Republic of Ireland boss Stephen Kenny has told his players they do not have time to dwell on a dispiriting start to the Nations League with a home game against Scotland to come on Saturday.
Wednesday’s defeat by Ukraine leaves the Irish without a point after two games, having also fallen to a shock loss in their opener against Armenia.
“We’re hurting at the moment and we don’t have time for that, such is the quick turnaround here,” Kenny said.
“We’ve got to get ready for Scotland.”
The Republic had approached the new Nations League campaign with growing optimism following an eight-game unbeaten run that included creditable home draws with Portugal and Belgium.
Last year, Kenny said his aim was to win Nations League Group B1 but successive 1-0 defeats leave the Irish bottom, with another game against Ukraine, this time in Poland, to come after Saturday’s encounter with the Scots.
- Republic beaten by Ukraine – as it happened
Asked whether he was surprised that his side had failed to take at least a point from their opening two games, Kenny said: “We wanted to do that and we haven’t done that, that’s for sure, particularly with the game in Armenia.
“We always knew that Ukraine would be a tough game – they got to the quarter-finals of the European Championships, they’re a quality team, so that was always going to be a tough game.
“But of course we would want points. I’m just raging that we didn’t get at least one win there in the two narrow games.”
Fresh from an emotional World Cup play-off final defeat by Wales in Cardiff, Ukraine made 10 changes and secured all three points through substitute Viktor Tsygankov’s 48th-minute free-kick, which caught out Republic goalkeeper Caoimhin Kelleher, prompting Kenny to describe it as a “fluke”.
The Republic struggled to break down a youthful Ukrainian back three for much of the game but Shane Duffy came close to rescuing a point 11 minutes from time when he saw his header tipped on to the crossbar by keeper Andriy Lunin.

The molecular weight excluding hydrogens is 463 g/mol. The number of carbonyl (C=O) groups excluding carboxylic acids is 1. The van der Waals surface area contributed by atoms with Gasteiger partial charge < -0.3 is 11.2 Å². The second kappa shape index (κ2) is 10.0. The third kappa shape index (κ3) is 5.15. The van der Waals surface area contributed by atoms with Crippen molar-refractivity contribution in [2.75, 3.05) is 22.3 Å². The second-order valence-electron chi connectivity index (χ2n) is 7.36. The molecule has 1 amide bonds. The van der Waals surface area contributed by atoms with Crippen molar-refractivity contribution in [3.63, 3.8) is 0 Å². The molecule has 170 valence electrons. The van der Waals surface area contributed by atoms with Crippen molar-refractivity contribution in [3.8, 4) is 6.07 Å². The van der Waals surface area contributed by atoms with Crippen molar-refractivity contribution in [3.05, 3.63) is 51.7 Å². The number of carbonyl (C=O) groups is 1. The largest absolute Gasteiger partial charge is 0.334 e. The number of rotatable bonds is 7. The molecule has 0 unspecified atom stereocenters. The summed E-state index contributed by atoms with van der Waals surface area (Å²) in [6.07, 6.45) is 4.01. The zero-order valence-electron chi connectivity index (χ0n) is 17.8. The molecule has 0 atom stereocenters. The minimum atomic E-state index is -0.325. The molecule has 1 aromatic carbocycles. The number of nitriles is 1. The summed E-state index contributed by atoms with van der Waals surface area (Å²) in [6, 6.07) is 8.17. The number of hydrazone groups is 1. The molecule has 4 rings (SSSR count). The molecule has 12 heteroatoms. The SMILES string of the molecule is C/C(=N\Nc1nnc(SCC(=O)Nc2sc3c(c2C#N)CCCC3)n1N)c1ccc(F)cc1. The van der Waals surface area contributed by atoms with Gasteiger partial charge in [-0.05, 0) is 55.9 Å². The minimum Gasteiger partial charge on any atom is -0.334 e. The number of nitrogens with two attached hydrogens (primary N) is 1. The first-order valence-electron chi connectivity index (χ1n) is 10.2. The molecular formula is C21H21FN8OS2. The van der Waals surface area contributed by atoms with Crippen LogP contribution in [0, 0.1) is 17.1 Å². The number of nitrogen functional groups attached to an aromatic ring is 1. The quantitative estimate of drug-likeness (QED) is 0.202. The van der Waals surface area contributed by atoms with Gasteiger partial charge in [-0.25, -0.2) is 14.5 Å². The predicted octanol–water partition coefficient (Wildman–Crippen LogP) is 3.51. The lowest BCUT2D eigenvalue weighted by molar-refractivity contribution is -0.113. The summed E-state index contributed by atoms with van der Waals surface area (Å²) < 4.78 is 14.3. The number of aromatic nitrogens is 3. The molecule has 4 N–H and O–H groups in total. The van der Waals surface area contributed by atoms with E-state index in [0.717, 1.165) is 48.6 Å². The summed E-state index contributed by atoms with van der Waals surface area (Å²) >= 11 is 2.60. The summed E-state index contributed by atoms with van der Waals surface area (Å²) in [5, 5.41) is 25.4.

Jason Knight, described by his manager as “exceptional” at times, also missed a late chance when he fired a shot over the bar after Duffy’s bicycle kick was blocked, with Kenny insisting he could not fault his team’s appetite.
“I can’t fault the players – the players left everything out there,” said Kenny, who is yet to win a Nations League game after eight attempts.
“They gave absolutely everything. I told them before the game, ‘It’s not enough just to give 100%, you’ve got to extract every ounce of yourself in trying to get the result that we need’, and I thought the players gave absolutely everything of themselves there.”
Petrakov thankful for ‘incredible’ Irish hospitality
Ukraine coach Oleksandr Petrakov handed seven players competitive debuts as he looked to give minutes to some of the younger members of his squad.
And while Taras Kacharaba’s stunning first-half strike was ruled out following a VAR review for offside, Tsignakov’s effort gave Ukraine a second win in what was their third competitive game since the Russian invasion.
The FAI gifted 3,500 tickets to Ukrainian refugees for the game and Petrakov spoke of his gratitude for the Irish people’s hospitality at the end of his post-match press conference.
“Clearly this is a very difficult time when Ukrainians come to see us playing in Ireland, Ukrainians who were accepted by this incredible hospitality by the Irish people,” said Petrakov, who explained that he had been moved by well-wishes he received while out walking around Dublin before Wednesday’s game.
“You guys took in our women and children, who were risking their lives back in Ukraine and I want to extend our gratitude to the whole of Ireland.
“I understand those Ukrainians who were in the stands, all they wanted to see was just a bit of positivity from our team.
“But at the same time, they’re really longing to go home, go back to Ukraine and we made them a little bit happier. That is the major achievement, in my view.”